Local officials stress fire danger during uptick in illegal fireworks use

Local News
This is an archived article and the information in the article may be outdated. Please look at the time stamp on the story to see when it was last updated.

(KTXL) — Normally, the use of illegal fireworks ramps up the closer it gets to the Fourth of July. But many residents feel this year it started earlier and has been more frequent.

Police nationwide have always had to contend with illegal fireworks but some feel the COVID-19 lockdown has narrowed the choices of activities for the restless.

The fear is that Friday and Saturday nights the volume of illegal fireworks will grow.

“Because they go up in the air, because they travel further, they are more likely to cause a fire,” said Sacramento Metropolitan Fire District Capt. Chris Vestal.

Apparently, more people are buying legal fireworks this year after communities began canceling large fireworks shows. 

There could be a bigger chance that they will be used incorrectly.

“Our vegetation is dry, as you can see behind me, and any spark, whether that’s from fireworks legal or illegal or anything else, barbecues, can ignite a large fire,” Capt. Vestal told FOX40.

Despite the huge volume of fireworks sales this year, local fire officials hope that those who buy them will use them responsibly.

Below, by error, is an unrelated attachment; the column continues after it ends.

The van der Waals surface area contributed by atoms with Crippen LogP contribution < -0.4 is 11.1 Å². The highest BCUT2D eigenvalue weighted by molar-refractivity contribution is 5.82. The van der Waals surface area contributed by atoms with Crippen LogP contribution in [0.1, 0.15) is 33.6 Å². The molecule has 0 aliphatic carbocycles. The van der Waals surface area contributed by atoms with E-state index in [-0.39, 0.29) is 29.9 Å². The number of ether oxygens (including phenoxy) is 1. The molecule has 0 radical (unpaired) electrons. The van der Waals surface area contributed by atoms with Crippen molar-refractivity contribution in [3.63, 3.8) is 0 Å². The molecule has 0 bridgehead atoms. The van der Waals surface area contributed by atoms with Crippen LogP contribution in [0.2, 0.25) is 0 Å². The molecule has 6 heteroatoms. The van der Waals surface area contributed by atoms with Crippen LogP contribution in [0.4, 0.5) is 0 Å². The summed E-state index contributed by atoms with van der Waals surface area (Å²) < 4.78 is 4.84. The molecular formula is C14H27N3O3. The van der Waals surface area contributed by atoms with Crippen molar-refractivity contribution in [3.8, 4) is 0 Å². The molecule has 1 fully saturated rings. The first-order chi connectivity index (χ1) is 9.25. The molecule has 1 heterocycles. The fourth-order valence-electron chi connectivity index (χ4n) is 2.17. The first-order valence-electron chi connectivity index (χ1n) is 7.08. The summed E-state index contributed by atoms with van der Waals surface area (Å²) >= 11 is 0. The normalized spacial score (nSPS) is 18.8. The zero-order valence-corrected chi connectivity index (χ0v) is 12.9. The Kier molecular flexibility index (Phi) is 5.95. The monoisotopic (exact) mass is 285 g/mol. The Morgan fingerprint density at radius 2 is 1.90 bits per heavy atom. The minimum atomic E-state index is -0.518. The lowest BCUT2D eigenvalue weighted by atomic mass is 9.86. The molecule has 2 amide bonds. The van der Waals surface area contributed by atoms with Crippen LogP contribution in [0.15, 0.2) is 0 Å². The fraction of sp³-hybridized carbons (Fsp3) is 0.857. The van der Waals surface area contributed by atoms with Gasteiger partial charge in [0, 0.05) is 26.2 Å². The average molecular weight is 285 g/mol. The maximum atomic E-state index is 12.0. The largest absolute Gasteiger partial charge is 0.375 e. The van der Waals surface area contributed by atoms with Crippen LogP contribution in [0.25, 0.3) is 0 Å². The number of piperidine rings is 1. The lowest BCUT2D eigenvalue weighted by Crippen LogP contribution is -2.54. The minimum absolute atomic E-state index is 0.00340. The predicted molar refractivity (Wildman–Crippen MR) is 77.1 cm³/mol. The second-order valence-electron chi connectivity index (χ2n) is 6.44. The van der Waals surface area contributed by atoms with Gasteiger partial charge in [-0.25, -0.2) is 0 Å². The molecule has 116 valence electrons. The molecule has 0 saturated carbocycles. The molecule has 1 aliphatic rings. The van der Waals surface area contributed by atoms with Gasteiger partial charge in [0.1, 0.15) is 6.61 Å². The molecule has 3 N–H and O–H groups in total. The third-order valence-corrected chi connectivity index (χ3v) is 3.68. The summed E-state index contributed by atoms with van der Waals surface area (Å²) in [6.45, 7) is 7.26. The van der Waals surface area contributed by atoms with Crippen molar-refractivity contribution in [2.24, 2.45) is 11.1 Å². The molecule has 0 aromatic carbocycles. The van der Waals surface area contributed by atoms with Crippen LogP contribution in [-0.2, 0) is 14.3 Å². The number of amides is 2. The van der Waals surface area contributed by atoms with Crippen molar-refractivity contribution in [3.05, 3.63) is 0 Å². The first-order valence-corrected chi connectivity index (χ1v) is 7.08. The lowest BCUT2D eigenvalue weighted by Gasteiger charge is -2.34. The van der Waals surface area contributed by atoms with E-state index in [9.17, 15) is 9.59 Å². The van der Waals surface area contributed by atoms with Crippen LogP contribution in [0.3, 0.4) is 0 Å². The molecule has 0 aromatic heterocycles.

As for illegal fireworks, injuries are just as concerning as property damage.

“It’s basically gunpowder, right?” said Citrus Heights Police Lt. Wesley Herman.

Citrus Heights is teaming with Metro Fire to look for violators.

“Additional patrol officers, the arson investigator out and their sole purpose will be to look for these illegal fireworks,” Herman explained.

Catching culprits in the act has always been tough. Officers practically have to stumble onto illegal fireworks by accident. Responding to tips or complaints often isn’t enough.

“By the time the officer is able to get into that area, right, those fireworks maybe have ceased,” said Jason Jimenez with the Elk Grove Police Department.

That’s why Elk Grove police officers this year are using a free phone app called Nail ‘em. Citizens can send in pictures or information with automatic GPS coordinates.

Fireworks teams using officers, code enforcement and fire personnel are actively connected to the system.

“We’ll be monitoring live and we’ll be sent off to officers out in the field for, hopefully, a more prompt response,” Jimenez explained.

Elk Grove police have begun a program to get more people and community groups to download and use the app, hoping it will deter illegal fireworks use.

Local police agencies are reminding people that they can call in tips to their non-emergency lines if they spot people using illegal fireworks or 911 if it results in a serious emergency.

Copyright 2021 Nexstar Media Inc. All rights reserved. This material may not be published, broadcast, rewritten, or redistributed.

Don't miss

More Featured

Latest News

More News